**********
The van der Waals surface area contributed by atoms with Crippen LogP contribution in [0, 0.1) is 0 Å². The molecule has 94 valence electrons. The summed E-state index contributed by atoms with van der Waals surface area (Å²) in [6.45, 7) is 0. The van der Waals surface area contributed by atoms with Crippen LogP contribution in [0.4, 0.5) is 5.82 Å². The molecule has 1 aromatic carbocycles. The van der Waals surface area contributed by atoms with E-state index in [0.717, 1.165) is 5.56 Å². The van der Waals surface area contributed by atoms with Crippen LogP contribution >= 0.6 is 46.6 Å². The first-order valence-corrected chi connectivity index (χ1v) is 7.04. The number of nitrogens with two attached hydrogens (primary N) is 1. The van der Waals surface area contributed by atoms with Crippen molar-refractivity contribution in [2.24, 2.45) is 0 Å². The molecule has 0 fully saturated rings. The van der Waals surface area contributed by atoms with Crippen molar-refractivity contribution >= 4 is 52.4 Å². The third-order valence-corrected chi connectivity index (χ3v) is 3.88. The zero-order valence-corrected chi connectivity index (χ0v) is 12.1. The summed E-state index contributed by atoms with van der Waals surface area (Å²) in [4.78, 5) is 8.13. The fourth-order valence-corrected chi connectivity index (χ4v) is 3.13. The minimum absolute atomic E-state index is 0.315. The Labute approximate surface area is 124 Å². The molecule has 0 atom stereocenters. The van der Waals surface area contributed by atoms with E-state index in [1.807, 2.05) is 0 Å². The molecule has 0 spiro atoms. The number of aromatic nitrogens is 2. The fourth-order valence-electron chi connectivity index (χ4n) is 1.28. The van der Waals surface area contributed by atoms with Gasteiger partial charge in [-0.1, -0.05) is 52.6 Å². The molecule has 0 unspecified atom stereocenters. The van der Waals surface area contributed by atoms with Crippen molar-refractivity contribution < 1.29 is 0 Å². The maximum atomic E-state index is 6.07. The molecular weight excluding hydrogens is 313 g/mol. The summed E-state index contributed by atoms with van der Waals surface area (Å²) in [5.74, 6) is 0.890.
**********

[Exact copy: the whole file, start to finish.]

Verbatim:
The van der Waals surface area contributed by atoms with Crippen LogP contribution in [0, 0.1) is 0 Å². The molecule has 94 valence electrons. The summed E-state index contributed by atoms with van der Waals surface area (Å²) in [6.45, 7) is 0. The van der Waals surface area contributed by atoms with Crippen LogP contribution in [0.4, 0.5) is 5.82 Å². The molecule has 1 aromatic carbocycles. The van der Waals surface area contributed by atoms with E-state index in [0.717, 1.165) is 5.56 Å². The van der Waals surface area contributed by atoms with Crippen LogP contribution >= 0.6 is 46.6 Å². The first-order valence-corrected chi connectivity index (χ1v) is 7.04. The number of nitrogens with two attached hydrogens (primary N) is 1. The van der Waals surface area contributed by atoms with Crippen molar-refractivity contribution in [2.24, 2.45) is 0 Å². The molecule has 0 fully saturated rings. The van der Waals surface area contributed by atoms with Crippen molar-refractivity contribution >= 4 is 52.4 Å². The third-order valence-corrected chi connectivity index (χ3v) is 3.88. The zero-order valence-corrected chi connectivity index (χ0v) is 12.1. The summed E-state index contributed by atoms with van der Waals surface area (Å²) in [4.78, 5) is 8.13. The fourth-order valence-corrected chi connectivity index (χ4v) is 3.13. The minimum absolute atomic E-state index is 0.315. The Labute approximate surface area is 124 Å². The molecule has 0 atom stereocenters. The van der Waals surface area contributed by atoms with E-state index in [1.807, 2.05) is 0 Å². The molecule has 0 spiro atoms. The number of aromatic nitrogens is 2. The fourth-order valence-electron chi connectivity index (χ4n) is 1.28. The van der Waals surface area contributed by atoms with Gasteiger partial charge in [-0.1, -0.05) is 52.6 Å². The molecule has 0 unspecified atom stereocenters. The van der Waals surface area contributed by atoms with Crippen molar-refractivity contribution < 1.29 is 0 Å². The maximum atomic E-state index is 6.07. The molecular weight excluding hydrogens is 313 g/mol. The summed E-state index contributed by atoms with van der Waals surface area (Å²) in [5.74, 6) is 0.890.